Beyond Prevalence: Annual Cumulative Incidence for Kidney Stones in the United States.

It is well documented that the prevalence of nephrolithiasis is increasing in adults in the United States over time. Approximately 11% of men and 7% of women have reported a lifetime history of nephrolithiasis in cross sectional studies. However, the burden of acute management may be better assessed from annual cumulative incidence. This accounting of new stone occurrences, however, is not well described on a national scale.

The Medical Expenditure Panel Survey (MEPS) is a set of large-scale, healthcare utilization surveys of families, individuals, their healthcare providers, and employers, with surveys administered every 6 months for the duration of each individual's 2-year panel. We queried the survey data of adult participants between 2005 and 2015, with analysis conducted with provided weights and strata to allow our findings to be representative of the civilian noninstitutionalized US adult population. Those with diagnosed renal or ureteral calculi as noted by ICD 9 codes were included as our incident stone formers.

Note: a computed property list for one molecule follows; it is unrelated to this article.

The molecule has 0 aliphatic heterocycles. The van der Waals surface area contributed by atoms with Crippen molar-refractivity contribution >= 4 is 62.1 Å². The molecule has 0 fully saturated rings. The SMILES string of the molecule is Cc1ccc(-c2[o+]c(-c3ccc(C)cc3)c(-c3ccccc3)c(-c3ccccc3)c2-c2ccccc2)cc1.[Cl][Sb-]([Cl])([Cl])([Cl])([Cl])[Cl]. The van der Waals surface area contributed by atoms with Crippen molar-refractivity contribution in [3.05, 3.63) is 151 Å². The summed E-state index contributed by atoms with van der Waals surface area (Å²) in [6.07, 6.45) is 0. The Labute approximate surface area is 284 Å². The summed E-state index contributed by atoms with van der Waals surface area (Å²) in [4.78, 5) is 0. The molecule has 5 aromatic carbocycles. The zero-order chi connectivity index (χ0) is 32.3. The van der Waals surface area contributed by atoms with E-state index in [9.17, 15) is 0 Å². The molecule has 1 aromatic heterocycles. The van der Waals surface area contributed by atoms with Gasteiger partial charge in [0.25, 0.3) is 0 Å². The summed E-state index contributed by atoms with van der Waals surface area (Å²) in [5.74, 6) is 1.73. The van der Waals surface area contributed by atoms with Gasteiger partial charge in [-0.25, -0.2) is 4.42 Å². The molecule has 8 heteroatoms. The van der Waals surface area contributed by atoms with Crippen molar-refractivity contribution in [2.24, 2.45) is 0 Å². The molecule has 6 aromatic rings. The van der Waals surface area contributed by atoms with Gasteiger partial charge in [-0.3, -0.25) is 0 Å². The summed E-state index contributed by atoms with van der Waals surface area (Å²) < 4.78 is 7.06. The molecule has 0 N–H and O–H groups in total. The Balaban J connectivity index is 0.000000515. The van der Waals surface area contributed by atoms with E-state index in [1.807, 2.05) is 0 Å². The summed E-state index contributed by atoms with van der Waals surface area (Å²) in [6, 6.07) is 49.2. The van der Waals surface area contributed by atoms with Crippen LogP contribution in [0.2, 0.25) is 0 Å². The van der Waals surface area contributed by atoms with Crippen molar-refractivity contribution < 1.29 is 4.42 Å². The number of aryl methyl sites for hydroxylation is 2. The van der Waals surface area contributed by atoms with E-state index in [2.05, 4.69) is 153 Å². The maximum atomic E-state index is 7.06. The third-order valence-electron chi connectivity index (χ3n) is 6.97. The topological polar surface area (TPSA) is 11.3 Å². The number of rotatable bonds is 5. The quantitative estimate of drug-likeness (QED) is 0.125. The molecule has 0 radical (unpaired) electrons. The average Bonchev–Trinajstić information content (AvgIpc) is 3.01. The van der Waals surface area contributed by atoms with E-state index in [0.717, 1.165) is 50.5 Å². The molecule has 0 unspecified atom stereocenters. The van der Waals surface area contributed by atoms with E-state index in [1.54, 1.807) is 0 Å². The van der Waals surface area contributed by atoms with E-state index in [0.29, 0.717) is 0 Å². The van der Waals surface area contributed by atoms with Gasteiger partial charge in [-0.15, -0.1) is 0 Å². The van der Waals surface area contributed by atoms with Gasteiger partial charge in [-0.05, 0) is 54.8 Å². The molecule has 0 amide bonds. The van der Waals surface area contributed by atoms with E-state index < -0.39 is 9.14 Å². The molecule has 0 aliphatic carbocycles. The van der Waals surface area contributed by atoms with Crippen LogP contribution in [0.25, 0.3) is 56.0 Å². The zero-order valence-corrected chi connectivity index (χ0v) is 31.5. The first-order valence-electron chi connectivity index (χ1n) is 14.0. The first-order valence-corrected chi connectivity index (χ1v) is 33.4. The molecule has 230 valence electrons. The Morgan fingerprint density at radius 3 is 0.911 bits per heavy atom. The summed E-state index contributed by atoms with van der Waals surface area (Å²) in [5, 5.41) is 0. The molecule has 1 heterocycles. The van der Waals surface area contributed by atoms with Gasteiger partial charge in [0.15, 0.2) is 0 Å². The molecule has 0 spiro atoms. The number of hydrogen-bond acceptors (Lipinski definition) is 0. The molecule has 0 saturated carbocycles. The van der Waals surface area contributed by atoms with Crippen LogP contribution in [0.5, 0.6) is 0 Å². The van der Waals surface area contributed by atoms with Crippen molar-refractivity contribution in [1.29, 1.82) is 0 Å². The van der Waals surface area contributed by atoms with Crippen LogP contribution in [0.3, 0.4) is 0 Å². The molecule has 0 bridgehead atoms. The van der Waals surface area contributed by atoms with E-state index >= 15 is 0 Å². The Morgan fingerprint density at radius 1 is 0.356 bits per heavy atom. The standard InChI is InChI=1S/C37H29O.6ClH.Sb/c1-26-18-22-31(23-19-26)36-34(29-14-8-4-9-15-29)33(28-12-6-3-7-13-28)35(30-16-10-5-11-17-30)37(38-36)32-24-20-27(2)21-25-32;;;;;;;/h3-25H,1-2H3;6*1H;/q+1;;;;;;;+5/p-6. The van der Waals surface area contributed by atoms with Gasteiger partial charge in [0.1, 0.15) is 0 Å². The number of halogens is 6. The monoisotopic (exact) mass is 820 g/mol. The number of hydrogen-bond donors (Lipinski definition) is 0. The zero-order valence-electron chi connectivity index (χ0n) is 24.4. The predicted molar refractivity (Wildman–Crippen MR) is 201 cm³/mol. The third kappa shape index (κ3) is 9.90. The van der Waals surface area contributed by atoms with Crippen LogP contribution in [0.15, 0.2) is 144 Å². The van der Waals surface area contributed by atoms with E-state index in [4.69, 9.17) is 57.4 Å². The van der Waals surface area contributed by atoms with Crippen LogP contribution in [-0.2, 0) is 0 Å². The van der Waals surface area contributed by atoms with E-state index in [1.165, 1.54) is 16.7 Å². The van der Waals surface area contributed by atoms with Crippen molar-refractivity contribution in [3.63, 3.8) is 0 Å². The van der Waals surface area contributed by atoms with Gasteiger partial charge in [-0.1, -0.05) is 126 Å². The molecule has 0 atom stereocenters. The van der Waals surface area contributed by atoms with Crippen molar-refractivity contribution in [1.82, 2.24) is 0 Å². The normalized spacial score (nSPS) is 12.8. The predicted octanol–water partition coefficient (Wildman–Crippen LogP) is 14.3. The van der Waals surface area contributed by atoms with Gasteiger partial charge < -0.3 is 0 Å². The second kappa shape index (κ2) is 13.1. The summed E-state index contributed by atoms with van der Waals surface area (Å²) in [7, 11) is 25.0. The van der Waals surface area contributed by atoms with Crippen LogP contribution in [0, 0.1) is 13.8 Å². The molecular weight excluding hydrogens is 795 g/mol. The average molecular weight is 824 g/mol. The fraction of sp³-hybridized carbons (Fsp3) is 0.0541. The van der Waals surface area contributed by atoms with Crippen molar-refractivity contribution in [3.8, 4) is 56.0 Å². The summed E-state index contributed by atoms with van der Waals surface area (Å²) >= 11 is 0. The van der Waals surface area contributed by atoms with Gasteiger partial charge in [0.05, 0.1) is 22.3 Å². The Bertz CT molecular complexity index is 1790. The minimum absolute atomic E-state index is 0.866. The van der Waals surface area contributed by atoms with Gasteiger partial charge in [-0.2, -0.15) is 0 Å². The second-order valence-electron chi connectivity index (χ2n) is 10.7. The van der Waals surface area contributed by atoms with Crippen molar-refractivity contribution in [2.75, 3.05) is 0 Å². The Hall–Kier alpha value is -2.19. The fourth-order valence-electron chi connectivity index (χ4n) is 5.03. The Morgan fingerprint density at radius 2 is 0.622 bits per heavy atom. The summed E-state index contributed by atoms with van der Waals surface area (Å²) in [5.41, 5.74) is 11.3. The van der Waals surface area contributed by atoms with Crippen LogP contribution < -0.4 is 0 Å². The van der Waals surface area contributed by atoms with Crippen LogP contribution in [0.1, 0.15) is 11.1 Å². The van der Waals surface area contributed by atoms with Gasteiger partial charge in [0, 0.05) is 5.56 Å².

In 2005, the mean age of stone formers was 45 years. 52.2% of stone formers were male, 91% white, and 47.6% were in the Southern US. The incidence of stone occurrences was 0.6% (177/33,961 individuals, weighted to represent population of 1,923,322/296,185,002 individuals). By 2015, the mean age was 51.7 years, with 52% male, 83% white, and 38.2% were in the Southern US. Between 2005 and 2015, the overall incidence increased from 0.6% to 0.9% (p <0.001).

In this large-scale, nationally representative analysis of adults in the United States, the estimated annual cumulative incidence of stone occurrence is approaching 1%. Moreover, this incidence appears to be increasing over time, rising from 0.6% in 2005 to 0.9% in 2015. This data may help to better anticipate need for urologic care for stone disease and direct resource distribution.

The Journal of urology. 2021 Jan 27 [Epub ahead of print]

Gina Tundo, Annah Vollstedt, William Meeks, Vernon Pais

Dartmouth-Hitchcock Medical Center, Lebanon, New Hampshire., American Urological Association, Linthicum, Maryland.